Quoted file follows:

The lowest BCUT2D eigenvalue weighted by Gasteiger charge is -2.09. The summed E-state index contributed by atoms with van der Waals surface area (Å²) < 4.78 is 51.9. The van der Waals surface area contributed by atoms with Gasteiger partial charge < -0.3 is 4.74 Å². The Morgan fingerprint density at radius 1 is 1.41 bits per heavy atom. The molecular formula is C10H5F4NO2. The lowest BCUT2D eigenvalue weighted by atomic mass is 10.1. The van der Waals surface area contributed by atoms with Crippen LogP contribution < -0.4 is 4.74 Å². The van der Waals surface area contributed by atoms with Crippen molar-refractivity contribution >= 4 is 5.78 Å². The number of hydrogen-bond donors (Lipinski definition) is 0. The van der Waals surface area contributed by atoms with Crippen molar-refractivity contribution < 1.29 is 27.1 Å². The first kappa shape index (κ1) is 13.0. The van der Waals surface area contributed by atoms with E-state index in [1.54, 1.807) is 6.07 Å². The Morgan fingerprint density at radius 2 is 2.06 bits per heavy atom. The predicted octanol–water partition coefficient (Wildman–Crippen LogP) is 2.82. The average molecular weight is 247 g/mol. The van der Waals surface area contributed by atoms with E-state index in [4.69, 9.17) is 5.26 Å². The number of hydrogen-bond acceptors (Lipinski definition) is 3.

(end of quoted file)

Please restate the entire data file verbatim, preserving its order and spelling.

The lowest BCUT2D eigenvalue weighted by Gasteiger charge is -2.09. The summed E-state index contributed by atoms with van der Waals surface area (Å²) < 4.78 is 51.9. The van der Waals surface area contributed by atoms with Gasteiger partial charge < -0.3 is 4.74 Å². The Morgan fingerprint density at radius 1 is 1.41 bits per heavy atom. The molecular formula is C10H5F4NO2. The lowest BCUT2D eigenvalue weighted by atomic mass is 10.1. The van der Waals surface area contributed by atoms with Crippen LogP contribution < -0.4 is 4.74 Å². The van der Waals surface area contributed by atoms with Crippen molar-refractivity contribution >= 4 is 5.78 Å². The number of hydrogen-bond donors (Lipinski definition) is 0. The van der Waals surface area contributed by atoms with Crippen molar-refractivity contribution < 1.29 is 27.1 Å². The first kappa shape index (κ1) is 13.0. The van der Waals surface area contributed by atoms with E-state index in [1.54, 1.807) is 6.07 Å². The Morgan fingerprint density at radius 2 is 2.06 bits per heavy atom. The predicted octanol–water partition coefficient (Wildman–Crippen LogP) is 2.82. The average molecular weight is 247 g/mol. The van der Waals surface area contributed by atoms with E-state index in [4.69, 9.17) is 5.26 Å². The number of hydrogen-bond acceptors (Lipinski definition) is 3.